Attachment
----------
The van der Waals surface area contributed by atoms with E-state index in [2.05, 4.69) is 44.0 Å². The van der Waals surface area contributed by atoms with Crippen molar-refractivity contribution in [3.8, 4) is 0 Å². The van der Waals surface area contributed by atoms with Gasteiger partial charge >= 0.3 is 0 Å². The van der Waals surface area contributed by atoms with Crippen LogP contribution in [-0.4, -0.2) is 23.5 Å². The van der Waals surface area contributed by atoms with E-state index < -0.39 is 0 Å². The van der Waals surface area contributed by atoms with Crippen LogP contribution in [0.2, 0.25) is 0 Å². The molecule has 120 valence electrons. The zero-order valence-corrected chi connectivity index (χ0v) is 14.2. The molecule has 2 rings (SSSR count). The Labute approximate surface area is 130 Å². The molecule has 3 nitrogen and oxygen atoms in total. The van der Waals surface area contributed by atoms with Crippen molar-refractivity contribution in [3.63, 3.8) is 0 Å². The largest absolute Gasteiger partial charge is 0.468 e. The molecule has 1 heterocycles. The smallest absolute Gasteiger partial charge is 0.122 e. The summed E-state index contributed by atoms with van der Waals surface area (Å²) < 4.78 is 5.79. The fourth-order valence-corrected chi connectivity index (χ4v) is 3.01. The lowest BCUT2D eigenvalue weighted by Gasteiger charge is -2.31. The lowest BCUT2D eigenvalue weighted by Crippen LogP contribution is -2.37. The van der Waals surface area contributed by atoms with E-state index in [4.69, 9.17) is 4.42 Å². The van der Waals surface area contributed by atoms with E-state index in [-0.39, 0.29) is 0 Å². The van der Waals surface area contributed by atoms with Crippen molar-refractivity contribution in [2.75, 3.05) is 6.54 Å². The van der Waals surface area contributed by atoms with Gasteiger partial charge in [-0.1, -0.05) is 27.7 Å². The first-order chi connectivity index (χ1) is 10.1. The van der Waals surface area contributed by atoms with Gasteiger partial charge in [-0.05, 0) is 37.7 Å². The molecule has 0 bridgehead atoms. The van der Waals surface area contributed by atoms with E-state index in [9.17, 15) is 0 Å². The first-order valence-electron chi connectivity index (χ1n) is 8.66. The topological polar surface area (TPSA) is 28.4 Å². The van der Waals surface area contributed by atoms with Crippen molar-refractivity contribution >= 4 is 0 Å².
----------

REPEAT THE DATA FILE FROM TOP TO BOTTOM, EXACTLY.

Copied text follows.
The van der Waals surface area contributed by atoms with E-state index in [2.05, 4.69) is 44.0 Å². The van der Waals surface area contributed by atoms with Crippen molar-refractivity contribution in [3.8, 4) is 0 Å². The van der Waals surface area contributed by atoms with Gasteiger partial charge >= 0.3 is 0 Å². The van der Waals surface area contributed by atoms with Crippen LogP contribution in [-0.4, -0.2) is 23.5 Å². The van der Waals surface area contributed by atoms with E-state index < -0.39 is 0 Å². The van der Waals surface area contributed by atoms with Crippen LogP contribution in [0.2, 0.25) is 0 Å². The molecule has 120 valence electrons. The zero-order valence-corrected chi connectivity index (χ0v) is 14.2. The molecule has 2 rings (SSSR count). The Labute approximate surface area is 130 Å². The molecule has 3 nitrogen and oxygen atoms in total. The van der Waals surface area contributed by atoms with Crippen molar-refractivity contribution in [3.63, 3.8) is 0 Å². The largest absolute Gasteiger partial charge is 0.468 e. The molecule has 1 heterocycles. The smallest absolute Gasteiger partial charge is 0.122 e. The summed E-state index contributed by atoms with van der Waals surface area (Å²) < 4.78 is 5.79. The fourth-order valence-corrected chi connectivity index (χ4v) is 3.01. The lowest BCUT2D eigenvalue weighted by Gasteiger charge is -2.31. The lowest BCUT2D eigenvalue weighted by Crippen LogP contribution is -2.37. The van der Waals surface area contributed by atoms with E-state index in [4.69, 9.17) is 4.42 Å². The van der Waals surface area contributed by atoms with E-state index in [-0.39, 0.29) is 0 Å². The van der Waals surface area contributed by atoms with Crippen molar-refractivity contribution in [2.75, 3.05) is 6.54 Å². The van der Waals surface area contributed by atoms with Gasteiger partial charge in [-0.1, -0.05) is 27.7 Å². The first-order chi connectivity index (χ1) is 10.1. The van der Waals surface area contributed by atoms with Gasteiger partial charge in [-0.05, 0) is 37.7 Å². The molecule has 0 bridgehead atoms. The van der Waals surface area contributed by atoms with E-state index in [9.17, 15) is 0 Å². The first-order valence-electron chi connectivity index (χ1n) is 8.66. The topological polar surface area (TPSA) is 28.4 Å². The van der Waals surface area contributed by atoms with Crippen molar-refractivity contribution >= 4 is 0 Å².